Big money, big cash, big hardware. These are some of the things every player hopes to achieve when plunking down a buy-in for a major poker tournament.
With an unending tournament scene, sometimes it’s difficult to keep up with some of the players who have stood out at the tables.
PokerNews takes a look at some players who have stood out in recent months, those who may have had a big breakthrough, are on an upward swing, accomplished something nice in poker or are even on a nice comeback. These are some players who are on the move…and hoping to keep it that way.
THE COMEBACK KID
Name: Jordan Young
Occupation: Poker professional
Hometown: Muskegon, Michigan
Living now: Las Vegas, Nevada
Three years ago Jordan Young was on the verge of quitting poker altogether. He was living and playing online in Mexico. He was thousands of miles away from friends and family, poker was no fun and he was losing money. Admitted the truth to himself wasn’t easy. He just wasn’t good enough, didn’t know how to adjust his game and was considering moving on.
“I was waking up everyday doing the same thing, day after day thinking that today it was going to work; I was lying to myself,” he said. “The poker landscape is changing rapidly at the moment and if I hadn’t learned how important it was to study away from the table, I’d be doing something else for a living right now.”
And study he did; the approach has led to some major results. Young now takes a completely cerebral approach to the game he loves. Poker friends and acquaintances helped him improve his game in recent years. He shares a house with a few guys including Matt Berkey, who plays in one of the biggest cash games in the world at the ARIA. Young attributes some his success to discussing hands with his friend and roommate.
Berkey is also the founder of the Solve For Why poker training academy along with Christian Soto. Young has helped with the project and credits it as a new, more efficient way to improve his game. Young said his discussions and work with Berkey in reinvigorating his love of the game.
“Having someone to talk strategy with at his elite level is extremely helpful,” he said. “He thinks about the game much differently than anyone I’ve ever spoken with before and the effect it has had on improving my game has been massive. I’ve always been a firm believer that teaching others is the best way to learn so the academy has helped improve my game a great deal as well.”
That new approach has translated to success on the felt including a recent breakthrough victory in the 691-entry $1,100 Main Event at the Mid-Stakes Poker Tour’s Venetian Poker Bowl.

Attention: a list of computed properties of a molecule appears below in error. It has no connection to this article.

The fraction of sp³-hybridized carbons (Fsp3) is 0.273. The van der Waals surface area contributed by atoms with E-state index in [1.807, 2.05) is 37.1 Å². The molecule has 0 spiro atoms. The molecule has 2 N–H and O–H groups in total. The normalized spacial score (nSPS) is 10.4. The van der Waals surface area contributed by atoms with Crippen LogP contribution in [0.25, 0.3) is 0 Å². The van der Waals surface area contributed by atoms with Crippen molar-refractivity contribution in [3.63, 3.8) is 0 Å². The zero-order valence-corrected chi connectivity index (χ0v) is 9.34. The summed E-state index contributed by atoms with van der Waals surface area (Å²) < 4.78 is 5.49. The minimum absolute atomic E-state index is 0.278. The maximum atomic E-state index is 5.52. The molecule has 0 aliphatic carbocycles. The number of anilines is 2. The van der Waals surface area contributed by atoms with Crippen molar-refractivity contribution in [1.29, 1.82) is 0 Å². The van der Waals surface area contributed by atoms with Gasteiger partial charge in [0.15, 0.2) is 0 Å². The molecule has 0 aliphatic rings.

“That’s when I knew I needed to make a change because this is a game I really do love.”
Young notched the biggest win of his career for $117,381 and was relieved to see his hard work paying off. Adding to his run in the event? He only fired one bullet in the re-entry tournament for the win.
Despite his reservations about the game only a few short years ago, Young did achieve a few smaller scores earlier in his career including a nice $52,275 in 2012 for winning a $1,070 buy-in event at the L.A. Poker Classic. Over the past 12 months, Young said he’s profited over $500,000 in live and online tournaments and is now transitioning to live cash games.
“Traveling out of the country to play online was starting to become so strenuous and I wasn’t enjoying myself while I was playing poker at all,” Young said. “That’s when I knew I needed to make a change because this is a game I really do love.”
He said that the importance of studying is the one piece of advice he wished he’d had at the beginning of his career.
“Volume is great and all, but analyzing and answering questions away from the table saves a lot of time compared to the trial and error approach I previously used,” he said.
Away from the poker tables, Young can often be found on the golf course. The independence of the game is a lot like poker, he said, with a player solely responsible for his own decisions and determining the outcome. Poker has an extra element of adjusting to other players for those decisions.
“Poker is such a great game because of the varying ways you’re able to play the game” he said. “I love all of the little intricacies involved in the game. Poker is such a great game because it has very little to do with the cards you’re dealt. Poker is so much more of a people game than a card game and that’s what I love most about it.”
The MSPT win brought his career tournament total to $440,000. He’ll be looking to build on his recent success now and this summer at the WSOP.
“The atmosphere is electric for 40 days straight and there’s just no other place like it,” Young said of the scene at the Rio. “I wake up every morning in June and it feels like Christmas.”
THE LION ROARS
Name: Jermaine “The Lion” Gerlin
Occupation: Father/poker professional
Hometown: Miami, Florida
Living now: Jacksonville, Florida
A lion looking for a meal can be dangerous. And Jermaine “Lion” Gerlin had been hungry for some success at the poker felt. With his run of recent success, he satisfied that hunger, but he’s looking for more.
“I attribute my success to jealousy and the hunger to win,” Gerlin said. “I got tired of watching my friends doing so well and seeing players who I felt I was better than advance further than me. That’s when I got really hungry to do better.”
Lion has certainly been on the hunt. Gerlin has been a dominating force at the table recently. In January, he shipped the 392-entry MSPT Jacksonville $1,100 Main Event for $94,310. In September, he also topped a field of 316 entries in the the Heartland Poker Tour Daytona Beach $1,650 Main Event for $106,732.
A few years ago, a friend gave Gerlin his unique nickname when he began growing his hair long. The name stuck.
“I had gold tips at the end of my locks,” he said. “He said I look like a lion. Ever since then I’ve been called ‘Lion.’ Most people don’t even know my real name. ‘Well,’ I’ll say, ‘Lion is my real name.’”